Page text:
January 17, 2019
By Bobby Magill
Cities along the East Coast may one day power their homes using electricity generated from turbines resembling underwater wind farms that capture the Gulf Stream’s energy.
That’s a future David Duquette, CEO of Massachusetts-based Littoral Power Systems, says he has in mind when testing a new renewable energy technology designed to power cities with slow-moving ocean currents.
“There’s tremendous promise in harvesting power from the ocean,” Duquette told Bloomberg Environment. In saltwater, which is many times more dense than air, the relatively small devices can create “a tremendous amount of power,” he said.
Twelve firms and universities, including Littoral Power Systems, are receiving $25 million in recently announced Energy Department funding to test a new generation of technology that can harness the power of tides, waves, and river and ocean currents to generate renewable energy that can one day feed into electric power grids.
Known as hydrokinetic energy, the power of currents, waves and tides is a largely untapped source of carbon-free electricity in the U.S. The Energy Department estimates that hydrokinetic energy has the technical potential to supply the U.S. with more than 40 percent of its electricity.
The companies developing hydrokinetic energy technology are doing so as coal fades as a source of electricity in the U.S. and as the demand for renewables to cut climate pollution rises globally.
The Energy Department didn’t respond to Bloomberg Environment’s requests for comment.
Undersecretary of Energy Mark Menezes said in a Jan. 8 statement that power generated by currents, waves and tides will help secure domestic energy supplies and is part of the agency’s “all of the above” energy strategy.
Although a few projects have been built around the world, including a high-profile tidal project in New York City’s East River, hydrokinetic energy is still in its infancy. It isn’t yet widely used commercially to produce electricity in the U.S.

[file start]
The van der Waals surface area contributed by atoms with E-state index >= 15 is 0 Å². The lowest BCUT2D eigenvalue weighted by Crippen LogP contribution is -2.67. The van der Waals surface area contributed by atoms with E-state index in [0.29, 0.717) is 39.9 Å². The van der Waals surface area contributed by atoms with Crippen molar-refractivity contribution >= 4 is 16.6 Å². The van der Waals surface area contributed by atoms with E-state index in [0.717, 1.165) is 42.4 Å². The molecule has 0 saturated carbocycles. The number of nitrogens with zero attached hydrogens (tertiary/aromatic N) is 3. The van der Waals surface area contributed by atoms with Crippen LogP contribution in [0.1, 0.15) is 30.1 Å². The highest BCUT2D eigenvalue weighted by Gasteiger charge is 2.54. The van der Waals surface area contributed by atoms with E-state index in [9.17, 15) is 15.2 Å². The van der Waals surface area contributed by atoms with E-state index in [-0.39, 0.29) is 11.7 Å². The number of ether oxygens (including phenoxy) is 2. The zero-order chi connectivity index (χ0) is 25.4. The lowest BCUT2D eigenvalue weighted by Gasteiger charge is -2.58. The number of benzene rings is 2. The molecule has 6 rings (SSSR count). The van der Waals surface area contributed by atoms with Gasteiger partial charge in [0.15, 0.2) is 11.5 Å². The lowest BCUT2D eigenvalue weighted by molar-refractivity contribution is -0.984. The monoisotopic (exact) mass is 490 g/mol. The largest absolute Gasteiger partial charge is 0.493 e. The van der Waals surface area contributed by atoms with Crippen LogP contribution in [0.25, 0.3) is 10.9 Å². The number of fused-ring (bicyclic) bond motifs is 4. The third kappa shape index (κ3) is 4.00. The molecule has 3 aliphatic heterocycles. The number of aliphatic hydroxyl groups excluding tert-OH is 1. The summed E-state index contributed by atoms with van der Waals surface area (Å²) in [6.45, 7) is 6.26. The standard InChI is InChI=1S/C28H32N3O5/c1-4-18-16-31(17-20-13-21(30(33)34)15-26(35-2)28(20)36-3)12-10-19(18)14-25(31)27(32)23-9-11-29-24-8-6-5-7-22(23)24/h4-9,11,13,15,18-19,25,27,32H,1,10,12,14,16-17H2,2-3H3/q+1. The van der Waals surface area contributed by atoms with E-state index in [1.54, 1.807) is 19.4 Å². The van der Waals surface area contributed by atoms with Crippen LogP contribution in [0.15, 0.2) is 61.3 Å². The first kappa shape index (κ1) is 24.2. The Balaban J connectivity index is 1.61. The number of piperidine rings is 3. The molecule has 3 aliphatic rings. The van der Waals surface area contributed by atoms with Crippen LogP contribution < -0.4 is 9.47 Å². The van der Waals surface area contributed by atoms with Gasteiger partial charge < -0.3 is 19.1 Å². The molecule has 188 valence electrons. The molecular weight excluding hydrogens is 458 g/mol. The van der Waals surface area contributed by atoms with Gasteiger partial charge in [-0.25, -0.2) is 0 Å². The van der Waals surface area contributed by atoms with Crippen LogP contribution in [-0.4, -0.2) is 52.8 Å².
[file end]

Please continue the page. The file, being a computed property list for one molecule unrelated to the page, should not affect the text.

In a few years, that could change.
“Within 10 years, you’ll start to see substantial development projects being put in place. It will look a lot like wind looked in its earlier years,” said Reenst Lesemann, CEO of Virginia-based Columbia Power Technologies Inc., a hydrokinetic energy technology company receiving Energy Department funding to develop a low-power wave energy converter.
Current and tidal energy technology are as far along today as wind power was in the late 1990s, but the development of wave energy technology is comparable to where wind was in 1985—still about a decade from maturity, Robert Thresher, a researcher at the National Renewable Energy Laboratory, said.
Tidal and current energy are both maturing and stand on the shoulders of wind energy because they borrow a lot of blade, foundation and other design elements from wind farms, Thresher said.
“I consider them to be underwater wind turbines,” he said.
Hydrokinetic energy has a handful of champions in Congress. In 2017, Sen. Ron Wyden (D-Ore.) introduced legislation promoting hydrokinetic research and development. Those provisions were included in the Senate’s broader energy bill sponsored by Sen. Lisa Murkowski (R-Alaska), which gained little traction in the last Congress.